FM Andrey Terekhov's Two Knights Defense repertoire on Chessable uses this variation against 4.d3.
That repertoire deserves to be more widely known: it's one of the best on Chessable, the author updates it frequently, and it's free!
In the introductory text of 4.d3 h6 he notes:
In the beginning, this line has been mostly used as a surprise weapon, but in the past two years it developed its own body of theory. GM Alexey Kuzmin published a couple of articles summarizing the latest developments in this line in "ChessBase Magazine" (in 2018) and in Russian "64" (2019) .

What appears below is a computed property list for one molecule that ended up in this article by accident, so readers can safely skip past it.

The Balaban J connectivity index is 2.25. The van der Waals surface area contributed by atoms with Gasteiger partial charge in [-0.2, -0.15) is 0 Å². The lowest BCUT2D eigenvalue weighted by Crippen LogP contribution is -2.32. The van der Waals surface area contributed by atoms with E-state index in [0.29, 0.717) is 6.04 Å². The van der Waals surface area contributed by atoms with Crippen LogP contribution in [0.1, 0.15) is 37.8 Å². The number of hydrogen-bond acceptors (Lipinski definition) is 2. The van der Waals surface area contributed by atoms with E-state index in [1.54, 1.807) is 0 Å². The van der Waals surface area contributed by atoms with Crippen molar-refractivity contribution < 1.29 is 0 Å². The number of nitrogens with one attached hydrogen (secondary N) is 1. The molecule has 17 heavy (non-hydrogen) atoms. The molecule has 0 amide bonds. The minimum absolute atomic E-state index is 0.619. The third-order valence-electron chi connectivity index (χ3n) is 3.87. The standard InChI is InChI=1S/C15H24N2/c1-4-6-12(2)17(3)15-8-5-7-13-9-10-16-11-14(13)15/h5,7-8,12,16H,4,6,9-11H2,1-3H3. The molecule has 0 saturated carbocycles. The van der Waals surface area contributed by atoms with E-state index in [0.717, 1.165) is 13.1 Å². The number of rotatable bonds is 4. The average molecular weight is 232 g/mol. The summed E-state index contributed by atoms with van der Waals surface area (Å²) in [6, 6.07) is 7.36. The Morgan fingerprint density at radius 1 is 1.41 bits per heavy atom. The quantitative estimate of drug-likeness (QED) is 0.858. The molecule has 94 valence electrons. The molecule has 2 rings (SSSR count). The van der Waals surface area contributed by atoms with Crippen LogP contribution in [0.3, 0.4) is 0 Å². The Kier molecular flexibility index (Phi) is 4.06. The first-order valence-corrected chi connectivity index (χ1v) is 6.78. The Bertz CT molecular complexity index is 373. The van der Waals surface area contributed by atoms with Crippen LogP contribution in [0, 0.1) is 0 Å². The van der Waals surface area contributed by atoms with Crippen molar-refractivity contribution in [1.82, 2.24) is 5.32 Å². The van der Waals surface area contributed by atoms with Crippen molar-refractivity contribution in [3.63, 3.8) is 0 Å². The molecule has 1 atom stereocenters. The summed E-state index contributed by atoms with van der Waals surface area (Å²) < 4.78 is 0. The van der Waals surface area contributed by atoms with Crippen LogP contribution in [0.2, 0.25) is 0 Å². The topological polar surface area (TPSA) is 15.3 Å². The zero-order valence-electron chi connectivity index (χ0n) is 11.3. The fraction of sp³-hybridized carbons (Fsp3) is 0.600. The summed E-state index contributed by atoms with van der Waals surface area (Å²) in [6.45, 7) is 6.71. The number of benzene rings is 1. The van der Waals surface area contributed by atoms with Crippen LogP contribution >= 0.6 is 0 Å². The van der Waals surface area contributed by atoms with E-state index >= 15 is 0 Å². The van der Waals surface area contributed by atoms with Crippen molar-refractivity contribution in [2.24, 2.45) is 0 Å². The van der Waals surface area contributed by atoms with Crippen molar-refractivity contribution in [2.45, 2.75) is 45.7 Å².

So those are sources too.
And according to a ChessPub discussion, there are also two analyzed games in this line in Alexander Ipatov: Unconventional Approaches to Modern Chess Volume 1; Thinkers Publishing 2019, although I don't see it in that book's list of contents.